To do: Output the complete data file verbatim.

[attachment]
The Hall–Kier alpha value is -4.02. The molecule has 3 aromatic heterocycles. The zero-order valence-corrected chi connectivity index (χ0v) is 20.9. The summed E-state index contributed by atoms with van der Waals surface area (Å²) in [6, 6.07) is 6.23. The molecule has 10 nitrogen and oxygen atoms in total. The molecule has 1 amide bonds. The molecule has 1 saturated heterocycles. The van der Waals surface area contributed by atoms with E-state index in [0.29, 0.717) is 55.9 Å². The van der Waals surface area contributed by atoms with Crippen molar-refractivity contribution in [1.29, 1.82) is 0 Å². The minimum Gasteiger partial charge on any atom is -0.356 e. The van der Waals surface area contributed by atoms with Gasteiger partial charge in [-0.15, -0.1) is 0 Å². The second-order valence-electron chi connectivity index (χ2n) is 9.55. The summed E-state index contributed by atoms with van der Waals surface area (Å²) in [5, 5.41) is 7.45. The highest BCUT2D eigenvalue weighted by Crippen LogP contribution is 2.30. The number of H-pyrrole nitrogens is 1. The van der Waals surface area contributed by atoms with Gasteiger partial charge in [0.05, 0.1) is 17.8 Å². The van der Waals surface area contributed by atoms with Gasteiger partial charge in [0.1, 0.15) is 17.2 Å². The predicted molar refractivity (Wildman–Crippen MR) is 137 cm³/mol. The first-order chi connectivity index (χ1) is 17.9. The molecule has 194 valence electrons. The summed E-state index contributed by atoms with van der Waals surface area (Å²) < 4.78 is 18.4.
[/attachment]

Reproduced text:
The Hall–Kier alpha value is -4.02. The molecule has 3 aromatic heterocycles. The zero-order valence-corrected chi connectivity index (χ0v) is 20.9. The summed E-state index contributed by atoms with van der Waals surface area (Å²) in [6, 6.07) is 6.23. The molecule has 10 nitrogen and oxygen atoms in total. The molecule has 1 amide bonds. The molecule has 1 saturated heterocycles. The van der Waals surface area contributed by atoms with E-state index in [0.29, 0.717) is 55.9 Å². The van der Waals surface area contributed by atoms with Crippen molar-refractivity contribution in [1.29, 1.82) is 0 Å². The minimum Gasteiger partial charge on any atom is -0.356 e. The van der Waals surface area contributed by atoms with Gasteiger partial charge in [-0.15, -0.1) is 0 Å². The second-order valence-electron chi connectivity index (χ2n) is 9.55. The summed E-state index contributed by atoms with van der Waals surface area (Å²) in [5, 5.41) is 7.45. The highest BCUT2D eigenvalue weighted by Crippen LogP contribution is 2.30. The number of H-pyrrole nitrogens is 1. The van der Waals surface area contributed by atoms with Gasteiger partial charge in [0.05, 0.1) is 17.8 Å². The van der Waals surface area contributed by atoms with Gasteiger partial charge in [0.1, 0.15) is 17.2 Å². The predicted molar refractivity (Wildman–Crippen MR) is 137 cm³/mol. The first-order chi connectivity index (χ1) is 17.9. The molecule has 194 valence electrons. The summed E-state index contributed by atoms with van der Waals surface area (Å²) < 4.78 is 18.4.